ElixirWeekly: The Elixir Community Newsletter, covering community news you easily miss, shared on ElixirStatus and the web, in one email every Thursday.
This is part 3 in a series on unit testing in Elixir. In this post, I show two of the places where I break some of the rules that I set out earlier when I’m writing unit tests: http://devonestes.herokuapp.com/unit-tests-in-elixir-part-3
If you want a fun project to hack on over the upcoming holiday, pick up some NeoPixel RGB(W) LEDs for your Raspberry Pi-based Elixir/Nerves device and check out the latest release of
blinkchain (formerly known as
nerves_neopixel). It now supports commands to draw on a mutable 2D virtual canvas (e.g. composed of a bunch of strands or one or more Pimoroni Unicorn hats) instead of having to calculate the updated values for all LEDs manually each “frame.”
Check out the example and let me know what you think!
My notes on learning Elixir and how it helped me with my day job, where I dont write Elixir.
We sometimes run into a problem where we want to compare two enumerables for content, irrespective of ordering. So we’ve added
equaliform (recursive version) methods to morphix to handle that situation. https://hex.pm/packages/morphix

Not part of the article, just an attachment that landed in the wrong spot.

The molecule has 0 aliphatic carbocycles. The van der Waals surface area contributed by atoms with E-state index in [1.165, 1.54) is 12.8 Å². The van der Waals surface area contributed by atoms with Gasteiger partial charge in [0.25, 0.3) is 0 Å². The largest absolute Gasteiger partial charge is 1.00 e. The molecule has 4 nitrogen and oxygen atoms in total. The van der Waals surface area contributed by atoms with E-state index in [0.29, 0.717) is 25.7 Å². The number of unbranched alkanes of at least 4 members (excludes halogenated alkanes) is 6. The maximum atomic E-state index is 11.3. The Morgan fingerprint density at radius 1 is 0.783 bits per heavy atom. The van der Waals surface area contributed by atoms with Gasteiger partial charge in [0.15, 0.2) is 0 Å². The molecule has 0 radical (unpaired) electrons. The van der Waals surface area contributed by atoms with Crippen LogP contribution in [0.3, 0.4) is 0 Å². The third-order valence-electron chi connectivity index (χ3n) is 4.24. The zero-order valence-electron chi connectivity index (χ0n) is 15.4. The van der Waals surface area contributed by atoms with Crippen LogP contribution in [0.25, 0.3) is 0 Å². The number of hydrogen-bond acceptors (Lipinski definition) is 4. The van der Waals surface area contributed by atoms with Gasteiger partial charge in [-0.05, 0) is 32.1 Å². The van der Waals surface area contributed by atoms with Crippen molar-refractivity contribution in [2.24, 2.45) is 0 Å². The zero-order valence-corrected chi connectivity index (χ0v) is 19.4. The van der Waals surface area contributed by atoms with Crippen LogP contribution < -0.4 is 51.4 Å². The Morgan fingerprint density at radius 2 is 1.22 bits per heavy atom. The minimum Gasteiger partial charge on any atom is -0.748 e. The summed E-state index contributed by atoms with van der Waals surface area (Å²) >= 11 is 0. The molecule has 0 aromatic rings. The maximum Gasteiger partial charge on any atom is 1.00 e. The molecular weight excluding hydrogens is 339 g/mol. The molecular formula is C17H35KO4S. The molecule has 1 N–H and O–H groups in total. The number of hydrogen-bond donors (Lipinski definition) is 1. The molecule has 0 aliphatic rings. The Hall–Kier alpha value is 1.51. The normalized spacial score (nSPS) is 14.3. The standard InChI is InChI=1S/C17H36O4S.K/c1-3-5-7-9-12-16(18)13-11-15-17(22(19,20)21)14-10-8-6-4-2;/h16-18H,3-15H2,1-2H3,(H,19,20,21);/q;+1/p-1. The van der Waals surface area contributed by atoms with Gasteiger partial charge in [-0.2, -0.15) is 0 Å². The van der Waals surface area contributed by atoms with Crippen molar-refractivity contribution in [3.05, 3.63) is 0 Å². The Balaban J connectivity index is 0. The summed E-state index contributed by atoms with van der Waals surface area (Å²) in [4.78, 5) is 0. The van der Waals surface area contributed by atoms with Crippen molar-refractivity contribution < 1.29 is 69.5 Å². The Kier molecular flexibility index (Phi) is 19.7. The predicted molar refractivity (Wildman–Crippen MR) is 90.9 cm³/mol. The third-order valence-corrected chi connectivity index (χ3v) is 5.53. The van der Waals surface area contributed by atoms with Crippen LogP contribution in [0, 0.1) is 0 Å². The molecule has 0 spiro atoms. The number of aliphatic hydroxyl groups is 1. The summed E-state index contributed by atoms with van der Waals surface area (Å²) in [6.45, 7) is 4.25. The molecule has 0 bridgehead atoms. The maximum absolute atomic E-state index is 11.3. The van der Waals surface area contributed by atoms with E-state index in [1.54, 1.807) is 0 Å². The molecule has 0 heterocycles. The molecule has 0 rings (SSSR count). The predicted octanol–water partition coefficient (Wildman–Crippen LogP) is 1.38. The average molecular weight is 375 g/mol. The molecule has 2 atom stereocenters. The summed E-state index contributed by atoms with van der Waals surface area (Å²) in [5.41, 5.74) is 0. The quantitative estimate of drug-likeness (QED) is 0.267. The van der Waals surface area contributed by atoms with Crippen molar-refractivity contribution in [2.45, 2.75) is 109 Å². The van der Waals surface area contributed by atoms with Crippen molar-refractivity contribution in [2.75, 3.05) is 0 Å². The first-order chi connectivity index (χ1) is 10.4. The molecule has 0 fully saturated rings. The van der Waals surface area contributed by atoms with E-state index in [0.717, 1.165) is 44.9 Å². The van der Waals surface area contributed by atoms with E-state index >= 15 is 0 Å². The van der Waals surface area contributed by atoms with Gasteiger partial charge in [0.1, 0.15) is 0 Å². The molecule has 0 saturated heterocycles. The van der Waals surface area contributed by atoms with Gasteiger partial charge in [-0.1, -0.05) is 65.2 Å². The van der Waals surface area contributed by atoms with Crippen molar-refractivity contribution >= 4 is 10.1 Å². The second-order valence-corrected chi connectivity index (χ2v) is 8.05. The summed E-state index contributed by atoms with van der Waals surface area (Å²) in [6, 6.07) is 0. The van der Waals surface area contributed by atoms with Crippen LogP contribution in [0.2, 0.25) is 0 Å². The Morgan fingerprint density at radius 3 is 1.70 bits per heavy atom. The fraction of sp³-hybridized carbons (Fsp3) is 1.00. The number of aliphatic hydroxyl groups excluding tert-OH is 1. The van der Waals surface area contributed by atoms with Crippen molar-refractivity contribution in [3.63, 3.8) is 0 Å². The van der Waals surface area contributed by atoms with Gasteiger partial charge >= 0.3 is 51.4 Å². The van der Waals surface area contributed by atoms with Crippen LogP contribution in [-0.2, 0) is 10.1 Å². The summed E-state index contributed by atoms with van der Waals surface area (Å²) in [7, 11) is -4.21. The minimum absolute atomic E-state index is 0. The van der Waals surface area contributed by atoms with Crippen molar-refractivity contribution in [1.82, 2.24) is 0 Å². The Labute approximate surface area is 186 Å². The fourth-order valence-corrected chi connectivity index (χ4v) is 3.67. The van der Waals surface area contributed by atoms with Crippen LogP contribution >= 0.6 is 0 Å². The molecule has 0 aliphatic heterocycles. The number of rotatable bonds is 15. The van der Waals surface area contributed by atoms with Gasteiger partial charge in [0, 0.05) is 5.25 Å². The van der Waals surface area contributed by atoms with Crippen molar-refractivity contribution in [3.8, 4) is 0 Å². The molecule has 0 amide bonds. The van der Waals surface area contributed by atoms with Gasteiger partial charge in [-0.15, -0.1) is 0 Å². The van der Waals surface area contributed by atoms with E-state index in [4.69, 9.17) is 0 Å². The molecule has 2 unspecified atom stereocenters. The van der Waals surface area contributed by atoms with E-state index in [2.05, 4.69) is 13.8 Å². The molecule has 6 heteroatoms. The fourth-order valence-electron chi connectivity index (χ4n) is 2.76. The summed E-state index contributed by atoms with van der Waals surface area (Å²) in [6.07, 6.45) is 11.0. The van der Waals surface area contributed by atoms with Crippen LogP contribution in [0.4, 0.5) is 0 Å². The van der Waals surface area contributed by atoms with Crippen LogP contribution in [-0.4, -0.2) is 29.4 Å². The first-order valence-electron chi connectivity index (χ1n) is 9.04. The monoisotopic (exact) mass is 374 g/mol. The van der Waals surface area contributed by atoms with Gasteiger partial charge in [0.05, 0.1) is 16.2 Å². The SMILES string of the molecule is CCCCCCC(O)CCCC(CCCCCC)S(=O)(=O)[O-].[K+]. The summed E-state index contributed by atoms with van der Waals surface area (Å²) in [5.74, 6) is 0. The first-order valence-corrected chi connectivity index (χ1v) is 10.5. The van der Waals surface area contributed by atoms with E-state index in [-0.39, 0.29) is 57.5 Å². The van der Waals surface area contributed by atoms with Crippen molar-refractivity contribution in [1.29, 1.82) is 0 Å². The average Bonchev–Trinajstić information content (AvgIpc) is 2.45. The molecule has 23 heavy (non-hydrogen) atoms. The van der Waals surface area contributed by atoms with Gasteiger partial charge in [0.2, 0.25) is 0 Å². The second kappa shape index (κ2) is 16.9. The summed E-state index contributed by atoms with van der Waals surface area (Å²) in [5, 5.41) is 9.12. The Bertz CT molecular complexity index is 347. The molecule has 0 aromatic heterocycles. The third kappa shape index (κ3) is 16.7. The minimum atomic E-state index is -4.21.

An optimization I made to use a map instead of enumerating through lists to match elements of a big dataset took the operation time from 30+ minutes to less than a second.
This version is using cmake for the build and allows you to customize your installation by reusing the libraries installed on your system: https://gitlab.com/barrel-db/erlang-rocksdb/tags/0.26.0
also available on hex.pm : https://hex.pm/packages/rocksdb
Access module, composable & extensible abstraction to get & update deep nested data.
Built Custom metrics, and custom analytic based on top of graylog.
In this part we’ll do a step further, making both keys and values persistent. Taking inspiration from the Bitcask design, we will see how to enhance our implementation and to recover the Index in the case of a failure.
I’d argue Elixir has relatively few gotchas. It’s a simple and consistent language and when you first learn it there’s only a few things that are genuinely counter-intuitive and catch you by surprise…
For this year’s Advent Of Code, I will be posting my solutions in Elixir with a breakdown of how the functions work and things I learned along the way.
Today I published a new package where I’ll collect all the best and most helpful assertions to help you write better tests! I add some version of these to pretty much every project I start.
The package is called, fittingly enough,
I was on a recent episode of Elixir Mix. We talked about a wide range of Elixir-related topics, and how I’m putting Elixir to good use in two of my ongoing projects.
More bare metal Elixir. This time we open a remote terminal into our GRiSP application over a wifi connection.